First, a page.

Designers aged her with
prosthetics and makeup.
Although actress Meryl Streep is known for immersing herself in the characters she plays, there’s one place she doesn’t want to hide, and that’s behind makeup or prosthetics that cover her too extensively. She knows that covering up too much of herself shuts her off from the other actors, and then she isn’t able to deceive the audience into believing in her character:
To play Thatcher over the course of four decades, Streep also had to wear prosthetics to age her face and neck. She worked with prosthetics designer Mark Coulier and master hair and makeup artist Roy Helland, who bleached her hair in Sophie’s Choice, gave her a brown mullet for Silkwood and shaped her asymmetrical bob in The Devil Wears Prada.
Too much of a mask would
degrade her performance.
Coulier is "interested, in the way I am, in changing the outside to get at something inside," Streep says. "I flew to London [for] three different tests, and it was all about taking away, taking away, taking away. Mark would carve a sculpture of me and then he’d add on, with clay, age. And then they’d cast it in a silicon thing, and I would wear it and I would say, inevitably, ‘Less, less.’ So it’s kind of remarkable how little I’m wearing."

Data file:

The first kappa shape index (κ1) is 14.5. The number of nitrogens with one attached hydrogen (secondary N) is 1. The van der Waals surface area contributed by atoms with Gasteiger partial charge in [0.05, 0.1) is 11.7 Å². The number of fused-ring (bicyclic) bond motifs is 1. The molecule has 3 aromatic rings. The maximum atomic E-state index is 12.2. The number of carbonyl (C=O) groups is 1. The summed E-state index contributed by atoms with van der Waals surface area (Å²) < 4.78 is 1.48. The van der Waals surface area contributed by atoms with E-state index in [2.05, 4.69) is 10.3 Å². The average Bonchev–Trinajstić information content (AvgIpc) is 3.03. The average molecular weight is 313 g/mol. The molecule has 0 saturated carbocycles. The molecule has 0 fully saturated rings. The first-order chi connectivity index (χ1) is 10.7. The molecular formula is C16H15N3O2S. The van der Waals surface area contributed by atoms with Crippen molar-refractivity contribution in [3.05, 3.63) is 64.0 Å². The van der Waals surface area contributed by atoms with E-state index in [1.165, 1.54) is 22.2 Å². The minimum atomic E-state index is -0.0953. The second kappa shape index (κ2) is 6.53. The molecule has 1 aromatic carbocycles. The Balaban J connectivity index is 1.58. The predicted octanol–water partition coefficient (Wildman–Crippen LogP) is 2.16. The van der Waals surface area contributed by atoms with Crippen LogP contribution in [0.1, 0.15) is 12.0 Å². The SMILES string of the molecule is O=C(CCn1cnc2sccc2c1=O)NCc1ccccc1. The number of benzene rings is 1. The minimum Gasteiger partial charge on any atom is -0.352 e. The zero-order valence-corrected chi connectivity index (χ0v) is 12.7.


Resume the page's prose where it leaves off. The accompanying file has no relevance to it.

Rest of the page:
She says she wanted minimal makeup in part so that her face could remain expressive and in part so the other actors on set would see her as Thatcher.
"It’s not about the audience," she says. "It’s all about fooling the other actors into believing who you say you are. That’s hard, when you walk on set, when it’s a big makeup job. And I take my entire performance from them, so if they don’t look at me and hate me appropriately or love me the way they’re supposed to … then I’m lost, I don’t have anything to go on."
– Meryl Streep: The Fresh Air Interview, NPR>>
– Behind the scenes photos of the make-up in ‘The Iron lady’. Makeup Artist Magazine>>